Background: The Delta variant spreads 225% faster than the original version of the virus. Last week, researchers found that viral loads among those infected with the Delta variant were 1,000 times higher than those infected with the original strain. In addition, experts are raising concerns that people who are fully vaccinated may be able to spread the Delta variant, even as they’re protected from severe illness or even symptoms.
What this Means for Employers: As employers expand operations or prepare to bring employees back into physical workplace settings, they face many important questions about how best to protect workers and customers against a surging Delta variant. This is especially complicated for businesses operating in areas with lower vaccination rates, or in higher risk sectors like retail, restaurant and manufacturing.
What You Can Do: Employers should take a risk-based approach that prioritizes the health and safety of employees and customers and consider local community vaccination rates and guidance from public health officials. The choices are complicated. While federal, state and local officials offer some guidance, much of it isn’t directive. Together with our partners at the National Safety Council, we've put together an interactive decision tool to help you navigate public health and legal considerations related to workplace safety and reopening questions.
Background: COVID-19 vaccines protect against the Delta variant. But in communities with low vaccination rates, the variant is spreading quickly among people who aren't fully vaccinated. New research indicates that completing the full course of vaccination is vital to fighting Delta. People who have received only one dose of a two-dose regimen are at much higher risk for infection and illness. According to CDC, nearly 15 million people — or more than 1 in 10 of those eligible in the U.S. — have missed their second dose of the COVID-19 vaccine.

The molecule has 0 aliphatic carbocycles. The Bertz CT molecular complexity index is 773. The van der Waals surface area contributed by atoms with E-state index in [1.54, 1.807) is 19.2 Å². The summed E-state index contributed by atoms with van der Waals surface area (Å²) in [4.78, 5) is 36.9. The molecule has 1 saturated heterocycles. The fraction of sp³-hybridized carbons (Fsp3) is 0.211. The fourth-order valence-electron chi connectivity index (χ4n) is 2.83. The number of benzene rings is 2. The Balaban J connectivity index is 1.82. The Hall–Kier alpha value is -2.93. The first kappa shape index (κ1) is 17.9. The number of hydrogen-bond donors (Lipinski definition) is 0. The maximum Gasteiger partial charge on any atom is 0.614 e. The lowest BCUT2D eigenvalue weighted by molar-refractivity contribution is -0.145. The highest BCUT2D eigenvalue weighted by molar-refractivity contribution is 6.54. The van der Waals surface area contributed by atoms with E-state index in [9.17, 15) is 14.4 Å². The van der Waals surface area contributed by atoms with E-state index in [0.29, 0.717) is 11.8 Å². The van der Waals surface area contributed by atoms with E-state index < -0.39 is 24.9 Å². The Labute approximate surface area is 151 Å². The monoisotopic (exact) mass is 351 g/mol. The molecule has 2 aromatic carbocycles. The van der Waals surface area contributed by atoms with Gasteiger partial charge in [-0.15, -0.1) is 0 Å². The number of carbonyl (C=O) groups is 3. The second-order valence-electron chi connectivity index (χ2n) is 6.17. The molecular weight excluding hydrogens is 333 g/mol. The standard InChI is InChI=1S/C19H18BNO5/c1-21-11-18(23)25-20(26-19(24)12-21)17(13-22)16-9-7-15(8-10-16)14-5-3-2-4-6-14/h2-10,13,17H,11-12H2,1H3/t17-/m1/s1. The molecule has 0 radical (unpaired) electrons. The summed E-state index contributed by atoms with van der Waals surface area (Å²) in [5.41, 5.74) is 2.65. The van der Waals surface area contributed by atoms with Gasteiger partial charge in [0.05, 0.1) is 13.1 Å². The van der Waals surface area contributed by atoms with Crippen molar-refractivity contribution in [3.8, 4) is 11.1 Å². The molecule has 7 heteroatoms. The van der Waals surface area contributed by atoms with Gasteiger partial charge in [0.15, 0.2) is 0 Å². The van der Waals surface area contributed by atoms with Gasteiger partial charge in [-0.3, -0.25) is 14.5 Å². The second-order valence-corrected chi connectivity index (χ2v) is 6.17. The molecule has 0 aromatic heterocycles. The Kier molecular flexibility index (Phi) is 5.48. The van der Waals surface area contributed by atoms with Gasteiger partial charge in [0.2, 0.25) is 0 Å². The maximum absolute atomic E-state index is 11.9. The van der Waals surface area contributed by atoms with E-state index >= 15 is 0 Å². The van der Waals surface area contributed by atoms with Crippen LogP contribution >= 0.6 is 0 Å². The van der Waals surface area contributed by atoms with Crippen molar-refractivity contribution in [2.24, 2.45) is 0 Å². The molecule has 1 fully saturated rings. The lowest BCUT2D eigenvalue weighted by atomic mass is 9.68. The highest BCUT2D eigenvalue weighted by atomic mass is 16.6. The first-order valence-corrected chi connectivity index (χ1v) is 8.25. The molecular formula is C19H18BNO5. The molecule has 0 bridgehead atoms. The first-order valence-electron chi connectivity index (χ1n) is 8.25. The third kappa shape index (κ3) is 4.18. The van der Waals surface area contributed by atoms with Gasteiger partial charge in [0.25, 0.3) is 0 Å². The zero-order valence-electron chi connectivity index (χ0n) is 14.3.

What this Means for Employers: Employers operating in communities with lower vaccination rates should anticipate spikes in new infections. These spikes may trigger new mask-wearing requirements. Vaccines are the best way to protect yourself and your business against the spread of COVID-19.
What You Can Do: Keep encouraging vaccination, and make sure to update your communications to share facts about the Delta variant. If your community is experiencing spikes in new infections, share that information with your employees. For many of the unvaccinated, concerns about vaccine safety are causing them to hold off getting vaccinated. Sharing information about COVID vaccine safety may help.
Research shows that employer encouragement and paid time off drive vaccine uptake among workers. Not sure how to get started? We've developed resources that can help you build out your workplace approach to vaccines. Have questions? Contact us at firstname.lastname@example.org
Public health guidance on COVID-19 is constantly evolving. Health Action Alliance is committed to regularly updating our materials once we've engaged public health, business and communications experts about the implications of new guidance from the public health community and effective business strategies that align with public health goals. Together, we can turn the tide against COVID-19 and build a stronger, healthier future.